The art of writing books for a younger audience Chatting with visiting children’s author Lindsay Eland |

The art of writing books for a younger audience Chatting with visiting children’s author Lindsay Eland

Children's author Lindsay Eland
Special to the Daily |

EDWARDS — The Bookworm of Edwards welcomes children’s author Lindsay Eland to the store for a book signing and discussion. Eland recently released “A Summer of Sundays,” following the release of “Scones and Sensibility.” Her voice is one of passion for the middle-grade reader.

Eland was also a judge for the Bookworm’s first annual children’s writing contest. From the contest, the Bookworm self-published a compilation of the winning authors titled “Ungoverned Children.” Eland will also discuss her experiences with the local children’s writing community.

We had a chance to catch up with the author who was able to give us some insight not only into herself as an author, but to her passion, her start and more.

Vail Daily: How did you get started writing children’s books?

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Lindsay Eland: I first wanted to become a writer in 5th grade, when I won honorable mention in a local library competition. How I got writing books for children specifically? Well, books for kids — specifically middle grade fiction — have always been my favorite to read from the time I was in 5th grade, up until now. So when I decided to work (and it’s a lot of work) at becoming a published author, my heart was already in middle-grade fiction. I’ve never looked back.

VD: What is the best part about writing for a younger audience?

LE: Everything! But seriously, it’s true. I love the themes and characters I can explore in middle-grade fiction, along with the resounding hope that is always threaded throughout stories for this age group. Ages 9 to 12, (the age range publishers use) live in a state of enthusiasm, deep emotion and hope for what life has in store. I love being apart of that. I also love writing for this age group because of where they are in their lives — standing on that tightrope between young and old, innocence and experience. I have so much respect for them and what they are going through. So I guess, again, my answer is everything.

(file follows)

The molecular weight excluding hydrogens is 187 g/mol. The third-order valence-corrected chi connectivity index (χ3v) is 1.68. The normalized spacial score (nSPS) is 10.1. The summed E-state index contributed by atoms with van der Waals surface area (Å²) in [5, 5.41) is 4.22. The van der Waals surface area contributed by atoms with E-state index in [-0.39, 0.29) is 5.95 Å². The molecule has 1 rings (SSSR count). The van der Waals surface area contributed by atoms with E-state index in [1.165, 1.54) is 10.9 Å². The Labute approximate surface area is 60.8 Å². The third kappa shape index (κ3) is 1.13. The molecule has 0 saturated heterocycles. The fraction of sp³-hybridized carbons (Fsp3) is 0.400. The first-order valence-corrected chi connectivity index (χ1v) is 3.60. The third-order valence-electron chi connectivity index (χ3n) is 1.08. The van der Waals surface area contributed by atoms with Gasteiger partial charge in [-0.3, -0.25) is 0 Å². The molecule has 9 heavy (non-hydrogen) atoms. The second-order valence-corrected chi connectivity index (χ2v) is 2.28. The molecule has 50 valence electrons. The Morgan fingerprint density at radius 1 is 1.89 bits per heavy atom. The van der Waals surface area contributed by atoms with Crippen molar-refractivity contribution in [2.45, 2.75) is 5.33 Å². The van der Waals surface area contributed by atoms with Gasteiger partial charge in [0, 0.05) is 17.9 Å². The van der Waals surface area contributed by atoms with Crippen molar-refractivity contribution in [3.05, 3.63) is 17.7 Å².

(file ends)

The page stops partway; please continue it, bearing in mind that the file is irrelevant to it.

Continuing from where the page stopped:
VD: What inspired your books?

LE: With “Scones and Sensibility,” I was inspired by my love for Jane Austen and L.M. Montgomery’s “Anne of Green Gables” series. I wanted to create a humorous story about a girl who takes her love for these books a little far with hilarious and disastrous results.

The forgotten, left-behind and left-out feeling that we all experience at one time or another in our lives is what I wanted to explore most of all in “A Summer of Sundays.” That alone-and-unnoticed feeling. That resounding middle-grade theme of “too old for this” and “too young for that.” And what better way to explore that feeling than through a 12-year-old middle child trying to find her place in her large family? My hope in “A Summer of Sundays” is that readers, young and old, will be able to see themselves in Sunday and realize, as she does, that they are far from alone or lost in this great big world.

VD: What was it like working with local children?

LE: The quality of the writing in the submissions for “Ungoverned Children” was astounding. Each entrant had such creativity and great story elements. It was a delight to see the world through their eyes. Children writers are passionate about what they create. It is wonderful to see children find joy in writing.

VD: What’s next for you?

LE: I am always working on something new, brainstorming ideas and practicing my craft. Right now, I am working on another middle-grade novel, as well as brainstorming other ideas percolating in my head for future novels.

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